Does Topical Flea Treatment Go Into the Bloodstream?

By Jane Meggitt

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You know that the topical flea product you put on your pet's skin every month keeps him flea-free. How it works depends on the type of ingredients involved. While some flea control medications enter the bloodstream, others do not. Most topical flea control products are available over the counter, but some require a veterinarian's prescription. This is especially true of those that also contain anthelmintics, or dewormers.

Fipronil Flea Control

Fipronil, marketed under the brand name Frontline, doesn't work primarily by entering the bloodstream, although a minute amount does end up there. Instead, it settles in the animal's sebaceous glands beneath his skin. Once in the glands, Fipronil slowly releases onto the surface of the skin. When fleas come in contact with it, Fipronil disrupts the insect's central nervous system, causing hyperactivity before they succumb. Another ingredient, (S)-methoprene, prevents flea larvae from developing, so no additional fleas appear on your pet while on the medication. The National Pesticide Information Center website reports that researchers applied a high dose of fipronil to the backs of rats. While test samples showed fipronil did appear in the animal's blood, feces and urine, less than 1 percent of the dose was absorbed into the body after 24 hours.

Imidacloprid Flea Control

Imidacloprid, marketed under the brand name Advantage and Advantix, doesn't enter the bloodstream when you put it on your pet's skin. Instead, it spreads throughout the skin, including the sebaceous glands and hair follicles. Imidacloprid is absorbed into the insect's body, poisoning the fleas. It kills off flea larvae in two ways. Larvae either eat contaminated pet dander containing imidacloprid, or they come into direct contact.

Selamectin Flea Control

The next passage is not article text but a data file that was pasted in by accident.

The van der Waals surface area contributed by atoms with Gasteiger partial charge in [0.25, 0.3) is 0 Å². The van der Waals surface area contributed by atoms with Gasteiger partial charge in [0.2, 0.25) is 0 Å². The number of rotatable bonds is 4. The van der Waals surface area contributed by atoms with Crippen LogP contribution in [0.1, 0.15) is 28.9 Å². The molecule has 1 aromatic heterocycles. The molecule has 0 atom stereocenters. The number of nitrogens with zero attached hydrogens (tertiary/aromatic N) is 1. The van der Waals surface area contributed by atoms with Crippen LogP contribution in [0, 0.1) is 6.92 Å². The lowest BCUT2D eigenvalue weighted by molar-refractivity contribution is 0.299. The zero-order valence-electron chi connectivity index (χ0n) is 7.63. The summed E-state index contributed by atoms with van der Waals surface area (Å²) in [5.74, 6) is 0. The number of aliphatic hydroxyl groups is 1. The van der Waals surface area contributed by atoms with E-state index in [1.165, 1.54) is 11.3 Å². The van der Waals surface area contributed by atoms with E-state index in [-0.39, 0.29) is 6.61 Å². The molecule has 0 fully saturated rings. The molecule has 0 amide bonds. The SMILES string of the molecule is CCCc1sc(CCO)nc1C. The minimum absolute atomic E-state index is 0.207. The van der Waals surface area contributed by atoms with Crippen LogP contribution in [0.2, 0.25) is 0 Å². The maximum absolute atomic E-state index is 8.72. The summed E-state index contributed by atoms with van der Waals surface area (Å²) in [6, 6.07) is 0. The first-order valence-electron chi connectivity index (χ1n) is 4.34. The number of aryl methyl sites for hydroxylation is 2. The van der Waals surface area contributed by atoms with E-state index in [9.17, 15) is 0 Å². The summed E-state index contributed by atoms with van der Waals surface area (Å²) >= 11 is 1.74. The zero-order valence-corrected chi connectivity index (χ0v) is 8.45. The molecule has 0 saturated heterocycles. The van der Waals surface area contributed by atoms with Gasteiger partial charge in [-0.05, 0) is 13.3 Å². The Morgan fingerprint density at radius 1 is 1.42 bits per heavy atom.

Selamectin, sold under the brand name Revolution, kills not only fleas but other parasites These include heartworms and roundworms, mites and ticks. Selamectin is available only by prescription. It kills worms by entering the bloodstream, but also stays on the skin. The element remaining on the skin takes care of adult fleas, flea eggs and mites.

Warnings and Considerations

Although certain topical flea products are available over the counter, consult your vet regarding the best type of treatment for your pet. Always follow the directions on the package and give your pet the appropriate dose by weight. Wear gloves when applying topical flea control. Don't use products designed for dogs on cats and vice versa. Package inserts include stickers you can post on your calendar for the next dosage, so you keep your pet up-to-date with protection. Depending on your location, your pet might need seasonal or year-round flea control.

Photo Credits

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Author

Jane Meggitt has been a writer for more than 20 years. In addition to reporting for a major newspaper chain, she has been published in "Horse News," "Suburban Classic," "Hoof Beats," "Equine Journal" and other publications. She has a Bachelor of Arts in English from New York University and an Associate of Arts from the American Academy of Dramatics Arts, New York City.